on October 1st 1987
Welcome to Derry, Maine. It’s a small city, a place as hauntingly familiar as your own hometown. Only in Derry the haunting is real.
They were seven teenagers when they first stumbled upon the horror. Now they are grown-up men and women who have gone out into the big world to gain success and happiness. But the promise they made twenty-eight years ago calls them reunite in the same place where, as teenagers, they battled an evil creature that preyed on the city’s children. Now, children are being murdered again and their repressed memories of that terrifying summer return as they prepare to once again battle the monster lurking in Derry’s sewers.
Readers of Stephen King know that Derry, Maine, is a place with a deep, dark hold on the author. It reappears in many of his books, including Bag of Bones, Hearts in Atlantis, and 11/22/63. But it all starts with It.
I surprised myself by realizing while reading that I do not think I have ever read this! As a life long fan of horror and especially as a fan of Stephen King, I would have assumed that I read this a long time ago. Recently, my hubby and I sat down and watch the movie, which did not seem at all familiar, which gave me the idea that I need to read this.
Fortunately, there was a Sci Fi read a thon! Read a thons are such a great excuse for extra reading. Or, and maybe even especially, for reading books that you may not otherwise. While I wanted to read It, the length was also quite daunting! But I decided to jump in and hopefully get it done in the first portion of the read a thon, which I did!
Now I’m ready for the new movie, which comes out soon! September!
Now, as for the book, it was just as good as I imagined, although I did cheat and watch the movie first. This time it was on accident! I swear! Either way, there was so much more in the book, as per usual, than the movie. Actually, it looks as if the new movie hits on the main characters better than the old movie did. Which is super exciting!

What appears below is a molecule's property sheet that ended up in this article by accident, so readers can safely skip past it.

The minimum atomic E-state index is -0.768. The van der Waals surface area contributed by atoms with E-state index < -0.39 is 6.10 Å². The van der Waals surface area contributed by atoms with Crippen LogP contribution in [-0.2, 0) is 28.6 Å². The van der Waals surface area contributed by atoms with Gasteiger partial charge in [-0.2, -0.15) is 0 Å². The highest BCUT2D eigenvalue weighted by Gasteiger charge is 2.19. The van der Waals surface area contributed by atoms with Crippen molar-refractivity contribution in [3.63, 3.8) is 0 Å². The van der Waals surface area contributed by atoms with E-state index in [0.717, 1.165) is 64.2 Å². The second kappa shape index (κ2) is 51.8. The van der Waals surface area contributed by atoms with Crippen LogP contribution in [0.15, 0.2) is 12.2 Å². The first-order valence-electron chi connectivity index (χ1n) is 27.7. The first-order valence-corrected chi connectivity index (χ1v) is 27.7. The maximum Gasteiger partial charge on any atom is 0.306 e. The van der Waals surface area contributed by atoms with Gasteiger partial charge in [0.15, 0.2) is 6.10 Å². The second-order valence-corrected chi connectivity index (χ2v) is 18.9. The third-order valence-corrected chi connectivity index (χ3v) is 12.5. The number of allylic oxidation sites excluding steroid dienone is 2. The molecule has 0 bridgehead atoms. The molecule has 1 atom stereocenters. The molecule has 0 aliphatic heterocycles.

This, being written in the 80’s, is a life completely different from today. Maybe some towns are like Derry, hopefully sans clowns, but children stay inside and get onto the internet. It would be harder but maybe also easier for a Pennywise to get to children today. Back in the 80’s children got out of the house, played in dangerous spots, and did things their parents had no clue about, which is one reason why I love this book.
Growing up in the 80’s, this book has so much nostalgia. I love that the kids are allowed to be kids. Adults aren’t perfect, teachers, parents, older kids, everyone makes mistakes. Sometimes those mistakes lead to dark places, sometimes not, but everyone has something to hide. Stephen King is the master at taking a town FULL of characters and making them seem tangible as if you could find them in your own neighborhood.
The villain is even better and sadly there are many villains in this. Pennywise is the grandmaster puppeteer but there are puppets that are able and willing to work for him, which makes this even scarier. It is one thing to expect a monster to live in a sewer, and quite another to be in your own house or school.
I was thrilled to read this. I’m just sad that it took me so long. I listened in Audible and Steven Weber narrated beautifully. He is so popular on television and in narration. IMDB says he narrated 13 Reasons Why as the Principal, so I may have to go pick that one up to listen to as well. He effortlessly reads and drives the horrific sensations straight into your heart. There was never a moment when I felt secure. His tone and speed were spot on with what was happening at different times in the story, making it a fantastic listen even though it is already a fabulously horrific book.
The only downside is that I flew through this for the readathon but a read along is coming soon so I may re-read with that just so I can feel every moment.
|Overall:||5 / 5|